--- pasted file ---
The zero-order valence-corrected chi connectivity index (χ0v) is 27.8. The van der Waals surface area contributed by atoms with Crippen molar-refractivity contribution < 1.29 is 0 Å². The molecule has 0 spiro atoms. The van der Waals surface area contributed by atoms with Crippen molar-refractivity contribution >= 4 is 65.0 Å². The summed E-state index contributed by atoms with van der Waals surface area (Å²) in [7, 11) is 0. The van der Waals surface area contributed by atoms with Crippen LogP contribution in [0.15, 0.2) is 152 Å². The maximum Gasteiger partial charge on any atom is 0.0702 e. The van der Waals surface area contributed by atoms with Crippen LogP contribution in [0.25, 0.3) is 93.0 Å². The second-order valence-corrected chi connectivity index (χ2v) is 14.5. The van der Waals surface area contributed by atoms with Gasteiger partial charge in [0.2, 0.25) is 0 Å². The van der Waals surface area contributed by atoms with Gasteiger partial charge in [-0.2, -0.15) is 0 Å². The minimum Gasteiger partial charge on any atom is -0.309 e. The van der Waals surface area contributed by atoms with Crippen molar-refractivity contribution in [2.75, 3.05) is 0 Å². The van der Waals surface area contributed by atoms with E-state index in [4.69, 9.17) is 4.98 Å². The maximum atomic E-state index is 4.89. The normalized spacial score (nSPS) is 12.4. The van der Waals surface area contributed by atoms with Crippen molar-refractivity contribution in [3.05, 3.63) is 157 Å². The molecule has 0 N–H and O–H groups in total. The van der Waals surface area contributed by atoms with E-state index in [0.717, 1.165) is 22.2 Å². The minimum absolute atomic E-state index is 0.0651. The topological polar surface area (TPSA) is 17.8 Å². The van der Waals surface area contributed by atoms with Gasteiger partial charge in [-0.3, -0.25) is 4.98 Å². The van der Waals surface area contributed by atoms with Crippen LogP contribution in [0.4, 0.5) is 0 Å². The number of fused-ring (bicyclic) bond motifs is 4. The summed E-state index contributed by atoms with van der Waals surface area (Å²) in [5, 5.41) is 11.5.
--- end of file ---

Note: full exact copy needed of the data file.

The zero-order valence-corrected chi connectivity index (χ0v) is 27.8. The van der Waals surface area contributed by atoms with Crippen molar-refractivity contribution < 1.29 is 0 Å². The molecule has 0 spiro atoms. The van der Waals surface area contributed by atoms with Crippen molar-refractivity contribution >= 4 is 65.0 Å². The summed E-state index contributed by atoms with van der Waals surface area (Å²) in [7, 11) is 0. The van der Waals surface area contributed by atoms with Crippen LogP contribution in [0.15, 0.2) is 152 Å². The maximum Gasteiger partial charge on any atom is 0.0702 e. The van der Waals surface area contributed by atoms with Crippen LogP contribution in [0.25, 0.3) is 93.0 Å². The second-order valence-corrected chi connectivity index (χ2v) is 14.5. The van der Waals surface area contributed by atoms with Gasteiger partial charge in [0.2, 0.25) is 0 Å². The van der Waals surface area contributed by atoms with Gasteiger partial charge in [-0.2, -0.15) is 0 Å². The minimum Gasteiger partial charge on any atom is -0.309 e. The van der Waals surface area contributed by atoms with Crippen molar-refractivity contribution in [2.75, 3.05) is 0 Å². The van der Waals surface area contributed by atoms with E-state index in [4.69, 9.17) is 4.98 Å². The maximum atomic E-state index is 4.89. The normalized spacial score (nSPS) is 12.4. The van der Waals surface area contributed by atoms with Crippen molar-refractivity contribution in [3.05, 3.63) is 157 Å². The molecule has 0 N–H and O–H groups in total. The van der Waals surface area contributed by atoms with E-state index in [0.717, 1.165) is 22.2 Å². The minimum absolute atomic E-state index is 0.0651. The topological polar surface area (TPSA) is 17.8 Å². The van der Waals surface area contributed by atoms with Gasteiger partial charge in [-0.3, -0.25) is 4.98 Å². The van der Waals surface area contributed by atoms with Crippen LogP contribution in [0.4, 0.5) is 0 Å². The number of fused-ring (bicyclic) bond motifs is 4. The summed E-state index contributed by atoms with van der Waals surface area (Å²) in [5, 5.41) is 11.5.